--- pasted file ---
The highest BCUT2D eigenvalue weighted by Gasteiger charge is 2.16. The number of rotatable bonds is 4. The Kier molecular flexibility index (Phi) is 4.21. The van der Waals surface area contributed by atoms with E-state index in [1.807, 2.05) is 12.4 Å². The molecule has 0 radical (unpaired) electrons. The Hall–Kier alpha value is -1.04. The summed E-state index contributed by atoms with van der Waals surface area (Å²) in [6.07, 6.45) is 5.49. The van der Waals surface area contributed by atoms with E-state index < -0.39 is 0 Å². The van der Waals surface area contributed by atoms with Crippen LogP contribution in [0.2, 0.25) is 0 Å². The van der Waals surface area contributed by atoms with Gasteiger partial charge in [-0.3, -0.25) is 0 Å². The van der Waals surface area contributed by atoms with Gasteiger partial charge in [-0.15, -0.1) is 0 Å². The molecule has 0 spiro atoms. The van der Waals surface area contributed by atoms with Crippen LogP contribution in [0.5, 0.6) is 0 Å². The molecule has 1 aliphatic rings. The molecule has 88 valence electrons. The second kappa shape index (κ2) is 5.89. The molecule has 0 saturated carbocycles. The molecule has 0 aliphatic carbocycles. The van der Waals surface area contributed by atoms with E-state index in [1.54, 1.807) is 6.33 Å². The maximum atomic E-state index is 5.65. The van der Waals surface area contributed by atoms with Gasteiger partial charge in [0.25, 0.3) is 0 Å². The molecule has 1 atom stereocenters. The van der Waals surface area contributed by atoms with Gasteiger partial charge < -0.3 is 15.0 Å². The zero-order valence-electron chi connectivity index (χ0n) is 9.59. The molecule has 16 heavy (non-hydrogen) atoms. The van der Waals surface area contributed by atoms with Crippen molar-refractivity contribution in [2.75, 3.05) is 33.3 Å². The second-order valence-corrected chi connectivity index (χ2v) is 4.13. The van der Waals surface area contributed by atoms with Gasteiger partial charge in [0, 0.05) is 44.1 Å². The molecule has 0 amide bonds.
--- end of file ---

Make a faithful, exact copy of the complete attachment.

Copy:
The highest BCUT2D eigenvalue weighted by Gasteiger charge is 2.16. The number of rotatable bonds is 4. The Kier molecular flexibility index (Phi) is 4.21. The van der Waals surface area contributed by atoms with E-state index in [1.807, 2.05) is 12.4 Å². The molecule has 0 radical (unpaired) electrons. The Hall–Kier alpha value is -1.04. The summed E-state index contributed by atoms with van der Waals surface area (Å²) in [6.07, 6.45) is 5.49. The van der Waals surface area contributed by atoms with E-state index < -0.39 is 0 Å². The van der Waals surface area contributed by atoms with Crippen LogP contribution in [0.2, 0.25) is 0 Å². The van der Waals surface area contributed by atoms with Gasteiger partial charge in [-0.3, -0.25) is 0 Å². The van der Waals surface area contributed by atoms with Gasteiger partial charge in [-0.15, -0.1) is 0 Å². The molecule has 0 spiro atoms. The van der Waals surface area contributed by atoms with Crippen LogP contribution in [0.5, 0.6) is 0 Å². The molecule has 1 aliphatic rings. The molecule has 88 valence electrons. The second kappa shape index (κ2) is 5.89. The molecule has 0 saturated carbocycles. The molecule has 0 aliphatic carbocycles. The van der Waals surface area contributed by atoms with E-state index in [1.54, 1.807) is 6.33 Å². The maximum atomic E-state index is 5.65. The van der Waals surface area contributed by atoms with Gasteiger partial charge in [0.25, 0.3) is 0 Å². The molecule has 1 atom stereocenters. The van der Waals surface area contributed by atoms with Gasteiger partial charge < -0.3 is 15.0 Å². The zero-order valence-electron chi connectivity index (χ0n) is 9.59. The molecule has 16 heavy (non-hydrogen) atoms. The van der Waals surface area contributed by atoms with Crippen molar-refractivity contribution in [2.75, 3.05) is 33.3 Å². The second-order valence-corrected chi connectivity index (χ2v) is 4.13. The van der Waals surface area contributed by atoms with Gasteiger partial charge in [0, 0.05) is 44.1 Å². The molecule has 0 amide bonds.